Who gets to own our memories? Our hopes and dreams? Our thoughts? If you share a memory or a story, does the act of sharing it diminish it in some way? Are memories like sacred magical items, which can only be touched by a few clean hands? Are they to be protected in velvet lined boxes and only opened for a few righteous souls. If someone steals your story, do they also steal a part of you? Do they break into your thoughts and pry your memories out forcefully like a thief popping out a car stereo? What happens if you are the sole person who holds onto a memory or a story, do you have an obligation to share it?
The story which I am about to tell is one that involves the best friends any person could ask for. And it is sadly one that only I can tell. In 6th grade, before puberty totally destroyed our creativity and free spirits, and replaced our ideas of adventure with thoughts of conquest a “club” was formed. The Club (as we called it) was formally banned by the school we attended after ‘the incident” (as the school liked to call it). All of our notebooks which were covered in Club propaganda were repossessed and disposed of. We were told to stop writing the secret symbols of the club on our arms with bic pens. They even told the gym teacher to make sure to split us up when we played dodgeball. It was as if we were all on probation and any contact with other miscreants (mainly our best friends) was strictly forbidden. But of course that didn’t stop us. How could it? We were 11 years old. You can’t tell an 11 year to do anything. As it should be.
The name for the The Club was taken from two sources, one of which is glaringly obvious, we were a small group of friends, therefore a Club, and the second was the name of the porno mag we stole from my friends dad. Which was also called Club. The Club consisted of four members, bound by blood and mutual experience.
Ben was the muscle, he came from money and lived in a big house on the outside of town. He was good at every sport he ever played and was unusually large for his age. Hitting a growth spurt early had made him one of the best basketball and football players his age in 6th grade in Bismarck, North Dakota. Ben was a natural adrenaline junkie who never turned down a challenge. Which made for some interesting circumstances considering that I would generally be the one who lead everyone else to trouble, but when the time came, I’d second guess myself and reluctantly continue.
Jason was my best friend since I can remember. Growing up just down the hill from me. My first memories of Jason are when we were in his mothers minivan and he had an asthma attack. Playing suddenly turned into panic as his mother veered the car to the side of the road. Throwing the entire contents of the glove compartment onto the floor in search of his inhaler. I just sat there completely quiet, looking him in the eyes as he struggled to breathe. Only to be relieved by his mother grabbing him by the back of the head and wedging the inhaler into his mouth. And then, a minute later he would be all smiles again. As if nothing ever happened. And I’d convince myself that nothing ever happened as well. My best friend was still here with me, everything was ok.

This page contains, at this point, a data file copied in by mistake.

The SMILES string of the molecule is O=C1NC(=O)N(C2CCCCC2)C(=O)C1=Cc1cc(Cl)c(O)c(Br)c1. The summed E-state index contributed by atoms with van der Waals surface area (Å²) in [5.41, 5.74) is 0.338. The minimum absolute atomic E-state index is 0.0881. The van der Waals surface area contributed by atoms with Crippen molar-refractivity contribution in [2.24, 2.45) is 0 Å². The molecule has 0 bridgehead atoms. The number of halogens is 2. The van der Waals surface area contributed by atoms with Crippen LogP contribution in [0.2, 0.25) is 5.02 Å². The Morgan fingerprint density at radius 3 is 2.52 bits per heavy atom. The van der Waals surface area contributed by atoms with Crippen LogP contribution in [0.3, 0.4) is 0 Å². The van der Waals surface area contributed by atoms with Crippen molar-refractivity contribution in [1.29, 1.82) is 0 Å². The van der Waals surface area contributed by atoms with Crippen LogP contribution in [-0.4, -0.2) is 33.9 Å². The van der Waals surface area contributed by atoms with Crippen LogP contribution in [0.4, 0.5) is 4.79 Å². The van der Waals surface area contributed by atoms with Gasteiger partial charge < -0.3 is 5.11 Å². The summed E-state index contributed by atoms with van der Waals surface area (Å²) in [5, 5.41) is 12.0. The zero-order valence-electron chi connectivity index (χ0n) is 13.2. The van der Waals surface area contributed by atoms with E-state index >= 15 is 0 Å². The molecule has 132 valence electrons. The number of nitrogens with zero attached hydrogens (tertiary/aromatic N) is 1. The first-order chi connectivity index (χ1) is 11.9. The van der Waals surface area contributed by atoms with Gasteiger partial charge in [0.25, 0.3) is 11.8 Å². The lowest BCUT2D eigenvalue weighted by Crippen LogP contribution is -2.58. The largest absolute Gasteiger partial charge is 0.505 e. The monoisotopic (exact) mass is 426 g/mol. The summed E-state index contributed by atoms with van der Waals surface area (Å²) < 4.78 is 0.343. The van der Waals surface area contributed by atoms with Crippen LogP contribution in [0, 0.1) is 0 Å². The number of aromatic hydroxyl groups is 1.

And then there was me. Jeremy Olsen. I was essentially the ringleader, as I see it. Whenever there was trouble I was sure to be around. However, I never got caught. Which made both the teachers as well as the other parents to see me as a good influence on their kids. “You see how Jeremy always says please, Jason? That’s how nice boys talk to their mommies” . Old people were such suckers.
Rusty was the latecomer to the Club, and you’ll get to know him a bit more in a moment. However, none of what I’m about to tell you could’ve happened without him.
The Club operated from October of 1988 to September of 1989. Forged in Roosevelt Elementary School in Bismarck, North Dakota. A small town of 50,000 smack dab in the center of a huge sea of corn and wheat stretched on endlessly in all directions. The nearest city is Minneapolis, which is an 8 hour drive. So needless to say that back in 1988 most of our only connection with city life would be on television or spray painted on the sides of the train which plowed straight through the city. The Graffiti was a brief glance into urban life, and something which was completely removed from all of us. A place which was so different that it was frightening. None of us had any desire to move or complained about having “nothing to do” as we all would in our teens. We had a river. And what else does a city really need?